The wreckage of the plane - showing the colours of the Ethiopian flag on the plane's livery - lies at the scene of the crash

The wreckage of the plane – showing the colours of the Ethiopian flag on the plane’s livery – lies at the scene of the crash 

Families and strangers embrace in Ethiopia and Kenya

Families and strangers embrace in Ethiopia and Kenya

Tearful relatives left the information centre as they tried to find their loved ones

Tearful relatives left the information centre as they tried to find their loved ones

The families of those on the plane have been arriving at special information centres to find out their next steps

Family members of the victims involved in a plane crash react at Addis Ababa international airport Sunday, hours after their loves ones took off

Family members of the victims involved in a plane crash react at Addis Ababa international airport Sunday, hours after their loves ones took off

Family members of the victims involved in a plane crash react at Addis Ababa international airport Sunday, hours after their loves ones took off

Ethiopia Airlines group CEO, Mr Tewolde Gebremariam, who is pictured at the accident scene. Firefighters spent hours trying to get to the scene

Ethiopia Airlines group CEO, Mr Tewolde Gebremariam, who is pictured at the accident scene. Firefighters spent hours trying to get to the scene

Ethiopia Airlines group CEO, Mr Tewolde Gebremariam, who is pictured at the accident scene. Firefighters spent hours trying to get to the scene

As more victims were identified last night:

  • Hospitality company Tamarind Group announced ‘with immense shock and grief’ that its chief executive Jonathan Seex was among the fatalities. 
  • Anton Hrnko, an MP for the nationalist Slovak National Party, said he was ‘in deep grief’ to announce that his wife Blanka, daughter Michala and son Martin were among the dead. 
  • Three members of Italian aid group Africa Tremila were on board. The group’s president Carlo Spini, his wife Gabriella Viggiani, and treasurer Matteo Ravasio were among the eight Italians killed. 
  • The African Diaspora Youth Forum in Europe said co-chairman Karim Saafi had been a passenger on the flight and had been due to represent them at a meeting with the African Union in Nairobi.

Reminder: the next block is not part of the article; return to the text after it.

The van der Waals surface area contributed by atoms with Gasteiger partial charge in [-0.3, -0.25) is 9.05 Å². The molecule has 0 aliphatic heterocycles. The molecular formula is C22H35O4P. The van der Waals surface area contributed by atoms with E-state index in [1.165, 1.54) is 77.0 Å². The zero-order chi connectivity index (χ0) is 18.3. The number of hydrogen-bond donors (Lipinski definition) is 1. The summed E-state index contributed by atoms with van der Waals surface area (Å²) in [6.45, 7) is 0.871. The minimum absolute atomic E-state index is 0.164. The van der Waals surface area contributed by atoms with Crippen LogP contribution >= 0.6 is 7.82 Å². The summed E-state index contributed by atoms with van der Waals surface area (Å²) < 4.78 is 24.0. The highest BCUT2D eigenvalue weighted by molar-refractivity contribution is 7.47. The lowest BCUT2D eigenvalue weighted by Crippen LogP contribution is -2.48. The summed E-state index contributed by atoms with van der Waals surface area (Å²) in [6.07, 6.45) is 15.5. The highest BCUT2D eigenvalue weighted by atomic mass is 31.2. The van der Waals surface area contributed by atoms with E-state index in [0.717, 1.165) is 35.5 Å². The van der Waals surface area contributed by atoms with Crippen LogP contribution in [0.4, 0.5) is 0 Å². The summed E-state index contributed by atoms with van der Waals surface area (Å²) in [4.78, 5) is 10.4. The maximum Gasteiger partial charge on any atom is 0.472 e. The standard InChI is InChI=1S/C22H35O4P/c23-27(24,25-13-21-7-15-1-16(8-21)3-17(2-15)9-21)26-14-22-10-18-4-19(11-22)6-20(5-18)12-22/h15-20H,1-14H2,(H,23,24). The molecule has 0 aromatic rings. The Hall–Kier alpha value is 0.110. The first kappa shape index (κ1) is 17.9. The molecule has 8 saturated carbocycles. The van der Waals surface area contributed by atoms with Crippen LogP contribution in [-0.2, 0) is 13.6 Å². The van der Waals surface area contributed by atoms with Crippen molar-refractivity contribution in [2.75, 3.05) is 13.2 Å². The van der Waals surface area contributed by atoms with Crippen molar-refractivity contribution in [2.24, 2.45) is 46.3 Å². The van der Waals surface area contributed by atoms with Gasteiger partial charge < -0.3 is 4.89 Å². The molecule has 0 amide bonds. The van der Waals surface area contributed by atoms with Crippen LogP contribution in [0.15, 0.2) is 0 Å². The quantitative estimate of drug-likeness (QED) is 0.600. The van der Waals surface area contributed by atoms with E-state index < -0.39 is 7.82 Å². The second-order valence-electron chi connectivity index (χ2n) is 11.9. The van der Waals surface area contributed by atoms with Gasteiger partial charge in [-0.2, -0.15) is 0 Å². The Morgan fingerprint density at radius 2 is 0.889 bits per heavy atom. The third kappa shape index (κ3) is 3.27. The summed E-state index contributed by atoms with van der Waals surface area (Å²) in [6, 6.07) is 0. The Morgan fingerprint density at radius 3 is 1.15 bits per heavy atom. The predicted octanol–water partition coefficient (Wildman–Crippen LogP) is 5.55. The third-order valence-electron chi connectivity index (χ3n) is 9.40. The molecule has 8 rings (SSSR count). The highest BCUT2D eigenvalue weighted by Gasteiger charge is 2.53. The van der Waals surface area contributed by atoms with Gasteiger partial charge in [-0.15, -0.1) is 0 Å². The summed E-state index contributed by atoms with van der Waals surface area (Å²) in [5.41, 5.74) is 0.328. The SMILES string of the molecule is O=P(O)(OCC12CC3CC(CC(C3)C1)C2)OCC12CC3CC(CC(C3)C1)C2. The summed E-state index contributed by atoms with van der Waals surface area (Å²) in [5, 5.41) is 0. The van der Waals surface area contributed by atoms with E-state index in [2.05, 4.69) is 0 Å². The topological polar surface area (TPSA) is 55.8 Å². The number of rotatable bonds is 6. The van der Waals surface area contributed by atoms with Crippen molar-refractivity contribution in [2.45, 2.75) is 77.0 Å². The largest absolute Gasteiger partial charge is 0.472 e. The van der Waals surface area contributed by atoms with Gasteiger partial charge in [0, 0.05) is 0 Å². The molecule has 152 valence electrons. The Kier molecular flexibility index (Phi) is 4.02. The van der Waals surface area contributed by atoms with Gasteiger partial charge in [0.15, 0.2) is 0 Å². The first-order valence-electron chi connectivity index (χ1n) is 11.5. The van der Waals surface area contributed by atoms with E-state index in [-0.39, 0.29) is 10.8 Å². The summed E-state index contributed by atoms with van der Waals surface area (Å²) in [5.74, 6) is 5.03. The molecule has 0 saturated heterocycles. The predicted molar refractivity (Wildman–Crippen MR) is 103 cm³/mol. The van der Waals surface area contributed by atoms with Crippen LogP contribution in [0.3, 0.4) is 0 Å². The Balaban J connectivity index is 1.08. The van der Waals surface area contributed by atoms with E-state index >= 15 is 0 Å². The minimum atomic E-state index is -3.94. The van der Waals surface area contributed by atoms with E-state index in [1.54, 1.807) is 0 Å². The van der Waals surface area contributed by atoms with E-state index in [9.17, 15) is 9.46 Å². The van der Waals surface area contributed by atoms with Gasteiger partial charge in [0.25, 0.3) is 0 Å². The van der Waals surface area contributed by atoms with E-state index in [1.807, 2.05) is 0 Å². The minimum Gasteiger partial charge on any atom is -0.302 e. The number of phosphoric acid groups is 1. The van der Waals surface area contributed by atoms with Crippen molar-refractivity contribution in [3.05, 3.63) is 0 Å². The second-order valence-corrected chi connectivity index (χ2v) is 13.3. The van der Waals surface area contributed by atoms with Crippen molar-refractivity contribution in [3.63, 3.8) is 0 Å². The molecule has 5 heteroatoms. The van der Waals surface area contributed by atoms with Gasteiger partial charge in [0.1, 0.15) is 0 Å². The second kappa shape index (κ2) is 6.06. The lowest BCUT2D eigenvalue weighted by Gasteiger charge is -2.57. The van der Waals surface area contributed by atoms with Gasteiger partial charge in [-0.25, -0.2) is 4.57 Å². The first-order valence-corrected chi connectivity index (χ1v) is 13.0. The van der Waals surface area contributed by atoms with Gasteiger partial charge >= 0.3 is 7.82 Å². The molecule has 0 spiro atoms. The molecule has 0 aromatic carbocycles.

• Professor Pius Adesamni was named as a victim by Benoit-Antoine Bacon, the president and vice-chancellor of Carleton University in Ottawa, Canada.
  • Hussein Swaleh, the former secretary general of the Football Kenya Federation, was named as being among the dead by Sofapaka Football Club. 
  • Abiodun Oluremi Bashua – a retired envoy who served in Iran, Austria and Ivory Coast – was killed, Nigeria’s foreign affairs ministry said.
  • Austrian media reported that three doctors who were aged between 30 and 40 and worked at hospitals in Linz had died.
  • Save the Children said its child protection in emergencies adviser Tamirat Mulu Demessie was among the dead.
  • Three of the Russians on board were tourists Yekaterina Polyakova, Alexander Polyakov and Sergei Vyalikov, the Russian Embassy in Ethiopia said.

It also emerged last night that U.S. aviation officials had issued an Emergency Airworthiness Directive warning that pilots of Boeing 737-8 and 737-9 planes ‘could have difficulty controlling the airplane’ because of a problem with one of its systems. 

A faulty sensor could cause ‘excessive nose-down attitude, significant altitude loss, and possible impact with terrain’, the Federal Aviation Administration had warned. 

Wreckage lies at the crash site of Ethiopia Airlines Boeing 737 Max 8 which came down en route to Nairobi

Wreckage lies at the crash site of Ethiopia Airlines Boeing 737 Max 8 which came down en route to Nairobi

Wreckage lies at the crash site of Ethiopia Airlines Boeing 737 Max 8 which came down en route to Nairobi

Part of the plane lies on the ground near Bishoftu following the crash on Sunday morning in which 157 people were killed

Part of the plane lies on the ground near Bishoftu following the crash on Sunday morning in which 157 people were killed

Part of the plane lies on the ground near Bishoftu following the crash on Sunday morning in which 157 people were killed

Flight-tracking data revealed that the plane’s vertical speed – the rate of climb or descent – varied from 2,624 feet per minute to minus 1,216 within minutes of take-off.   

Lucky passenger avoids crash after missing flight 

A passenger has spoken of his relief after he missed the doomed Ethiopian Airlines flight. 

Ahmed Khalid was connecting in Addis Ababa on his way from Dubai to Nairobi but the first half of his trip was delayed. 

As a result he missed the ill-fated flight and boarded a later connection to Kenya. 

He said passengers were asking the cabin crew what had happened but received little information, Global News reported. 

Upon arrival in Nairobi he was greeted by his equally relieved father, Khalid Bzambur.  

Passenger Ahmed Khalid (left), who missed the doomed Ethiopian Airlines Flight ET 302 while connecting from Dubai, meets his father Khalid Bzambur (right) in Nairobi

Passenger Ahmed Khalid (left), who missed the doomed Ethiopian Airlines Flight ET 302 while connecting from Dubai, meets his father Khalid Bzambur (right) in Nairobi